Monoblock computers, where the monitor is united with the processor, motherboard, hard drive and other components are popular in Russia, particularly with government departments.
But Russian factories have not really been the same since the collapse of communism and using them to make electronics is expensive.
An HP spokesman Konstantin Kimelman, PC Category Country Manager in Russia, said that in early 2013, Russia imposed 10 percent import duties on desktop PCs and monoblocks.
This resulted in a price increase in the market, explains. Launching production in Russia reduces the dependence of prices on currency exchange rates, shortens delivery periods by 2-3 times, and makes the computers more accessible for public institutions that are required to purchase equipment produced domestically.
Gleb Mishin, general manager of Lenovo in Russia, the CIS and Eastern Europe flogs monoblocks in Russia and he points out that setting up a manufacturing operation to avoid paying duty is silly.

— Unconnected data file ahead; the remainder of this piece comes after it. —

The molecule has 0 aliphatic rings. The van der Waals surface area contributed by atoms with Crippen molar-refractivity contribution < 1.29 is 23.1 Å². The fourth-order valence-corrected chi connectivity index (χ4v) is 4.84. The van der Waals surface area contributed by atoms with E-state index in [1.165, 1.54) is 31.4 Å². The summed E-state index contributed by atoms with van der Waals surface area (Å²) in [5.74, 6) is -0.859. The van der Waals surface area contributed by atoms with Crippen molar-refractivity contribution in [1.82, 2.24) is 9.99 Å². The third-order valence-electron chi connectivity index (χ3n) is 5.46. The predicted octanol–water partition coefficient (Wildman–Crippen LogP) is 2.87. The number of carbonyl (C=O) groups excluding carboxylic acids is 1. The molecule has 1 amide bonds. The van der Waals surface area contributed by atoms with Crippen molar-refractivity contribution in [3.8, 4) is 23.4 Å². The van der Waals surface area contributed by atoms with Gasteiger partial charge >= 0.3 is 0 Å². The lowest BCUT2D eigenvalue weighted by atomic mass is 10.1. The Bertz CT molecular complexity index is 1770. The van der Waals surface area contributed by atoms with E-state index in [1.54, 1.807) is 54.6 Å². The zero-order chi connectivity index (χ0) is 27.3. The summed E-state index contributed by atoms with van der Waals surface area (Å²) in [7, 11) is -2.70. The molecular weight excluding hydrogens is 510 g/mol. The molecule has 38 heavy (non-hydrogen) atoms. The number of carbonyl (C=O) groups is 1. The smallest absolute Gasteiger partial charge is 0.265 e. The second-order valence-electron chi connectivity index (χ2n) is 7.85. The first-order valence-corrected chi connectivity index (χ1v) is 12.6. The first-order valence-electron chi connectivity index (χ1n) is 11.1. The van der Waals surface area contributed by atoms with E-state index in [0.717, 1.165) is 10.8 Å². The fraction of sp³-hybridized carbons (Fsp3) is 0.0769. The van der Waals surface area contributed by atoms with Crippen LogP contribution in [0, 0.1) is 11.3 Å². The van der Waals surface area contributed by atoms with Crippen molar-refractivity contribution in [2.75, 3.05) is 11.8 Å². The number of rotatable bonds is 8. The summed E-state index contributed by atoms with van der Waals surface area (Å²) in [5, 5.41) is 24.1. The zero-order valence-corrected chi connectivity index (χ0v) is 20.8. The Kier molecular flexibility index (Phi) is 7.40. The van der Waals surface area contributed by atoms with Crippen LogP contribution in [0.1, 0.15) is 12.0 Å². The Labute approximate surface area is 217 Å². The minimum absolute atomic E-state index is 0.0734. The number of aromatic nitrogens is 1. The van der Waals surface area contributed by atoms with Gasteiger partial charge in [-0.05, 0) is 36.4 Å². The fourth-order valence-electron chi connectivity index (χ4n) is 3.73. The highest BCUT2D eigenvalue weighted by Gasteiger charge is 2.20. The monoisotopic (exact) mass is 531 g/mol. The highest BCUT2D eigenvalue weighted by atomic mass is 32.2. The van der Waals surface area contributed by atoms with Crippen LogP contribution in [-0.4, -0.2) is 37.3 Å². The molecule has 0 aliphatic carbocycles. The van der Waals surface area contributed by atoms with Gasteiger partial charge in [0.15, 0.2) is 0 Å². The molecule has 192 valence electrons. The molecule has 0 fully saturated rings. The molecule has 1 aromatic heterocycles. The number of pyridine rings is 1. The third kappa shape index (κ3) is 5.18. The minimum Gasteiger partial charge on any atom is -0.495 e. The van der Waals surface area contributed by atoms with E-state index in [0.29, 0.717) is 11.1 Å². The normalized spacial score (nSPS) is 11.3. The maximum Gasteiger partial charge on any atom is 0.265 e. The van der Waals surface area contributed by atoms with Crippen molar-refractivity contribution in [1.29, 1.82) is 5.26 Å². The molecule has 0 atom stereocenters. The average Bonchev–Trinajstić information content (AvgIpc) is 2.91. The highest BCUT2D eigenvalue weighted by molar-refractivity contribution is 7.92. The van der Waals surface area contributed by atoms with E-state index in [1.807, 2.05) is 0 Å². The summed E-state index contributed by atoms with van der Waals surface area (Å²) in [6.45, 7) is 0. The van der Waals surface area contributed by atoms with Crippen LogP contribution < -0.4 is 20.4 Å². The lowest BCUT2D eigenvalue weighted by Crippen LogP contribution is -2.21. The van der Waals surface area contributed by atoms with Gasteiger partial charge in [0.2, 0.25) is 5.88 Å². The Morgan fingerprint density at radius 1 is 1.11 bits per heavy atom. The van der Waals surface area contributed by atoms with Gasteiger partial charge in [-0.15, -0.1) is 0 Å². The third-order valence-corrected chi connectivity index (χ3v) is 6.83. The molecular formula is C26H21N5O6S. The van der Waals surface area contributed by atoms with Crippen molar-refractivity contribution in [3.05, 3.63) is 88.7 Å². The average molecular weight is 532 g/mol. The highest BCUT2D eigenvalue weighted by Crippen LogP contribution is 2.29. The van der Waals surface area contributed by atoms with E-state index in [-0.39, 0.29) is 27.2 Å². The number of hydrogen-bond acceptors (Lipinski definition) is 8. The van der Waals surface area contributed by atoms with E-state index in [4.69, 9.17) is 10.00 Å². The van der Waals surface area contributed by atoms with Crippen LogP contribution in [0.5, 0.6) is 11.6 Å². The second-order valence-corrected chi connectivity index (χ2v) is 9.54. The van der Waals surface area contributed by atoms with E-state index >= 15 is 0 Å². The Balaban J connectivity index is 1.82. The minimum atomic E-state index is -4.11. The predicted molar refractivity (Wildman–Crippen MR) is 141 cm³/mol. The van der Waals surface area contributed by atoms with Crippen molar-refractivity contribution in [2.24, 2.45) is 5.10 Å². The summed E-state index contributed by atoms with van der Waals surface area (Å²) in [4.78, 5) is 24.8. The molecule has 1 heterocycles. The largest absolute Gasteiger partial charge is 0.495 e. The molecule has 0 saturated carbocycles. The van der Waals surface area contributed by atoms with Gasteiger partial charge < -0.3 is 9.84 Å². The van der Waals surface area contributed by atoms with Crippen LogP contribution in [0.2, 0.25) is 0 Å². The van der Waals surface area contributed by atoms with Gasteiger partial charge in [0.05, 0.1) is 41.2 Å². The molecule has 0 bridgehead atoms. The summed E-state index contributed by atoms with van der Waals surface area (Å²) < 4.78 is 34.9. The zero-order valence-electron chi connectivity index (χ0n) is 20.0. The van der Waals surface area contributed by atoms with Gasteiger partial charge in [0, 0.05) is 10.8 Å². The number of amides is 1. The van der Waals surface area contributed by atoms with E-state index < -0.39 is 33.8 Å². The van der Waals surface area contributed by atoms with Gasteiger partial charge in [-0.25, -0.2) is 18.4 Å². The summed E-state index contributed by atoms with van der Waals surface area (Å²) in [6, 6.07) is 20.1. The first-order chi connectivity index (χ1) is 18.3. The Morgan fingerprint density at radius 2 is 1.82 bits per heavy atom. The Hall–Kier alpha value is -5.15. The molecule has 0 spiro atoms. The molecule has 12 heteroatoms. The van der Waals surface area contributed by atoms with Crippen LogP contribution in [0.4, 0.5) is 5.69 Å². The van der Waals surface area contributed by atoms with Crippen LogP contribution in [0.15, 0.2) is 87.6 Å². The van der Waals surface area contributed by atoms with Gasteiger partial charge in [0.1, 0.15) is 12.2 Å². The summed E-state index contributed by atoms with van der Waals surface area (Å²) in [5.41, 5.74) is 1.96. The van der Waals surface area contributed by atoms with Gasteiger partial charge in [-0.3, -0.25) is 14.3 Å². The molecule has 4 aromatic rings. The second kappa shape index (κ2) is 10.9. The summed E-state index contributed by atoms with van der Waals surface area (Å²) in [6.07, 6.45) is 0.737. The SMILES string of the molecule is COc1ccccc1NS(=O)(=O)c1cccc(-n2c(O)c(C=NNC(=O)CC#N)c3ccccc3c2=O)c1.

Russia is being forced to cave in to the demands of the World Trade Organisation. The tarrifs are set be lowered from 10 percent to five percent in 2014 and, ultimately, completely cancelled.
The costs of the tariff are much lower than the cost of production in Russia. This is high because Foxconn will still have to import components. Only five percent of components can be locally sourced.
It is possible to save a bit of cash on travel costs, but it looks like the main reason is because HP's main customers for monoblocks are government departments. Shipping from a Russian address is to be touted as supporting local industry and more likely to be signed off by politicians. So there is probably some method in HP's madness after all.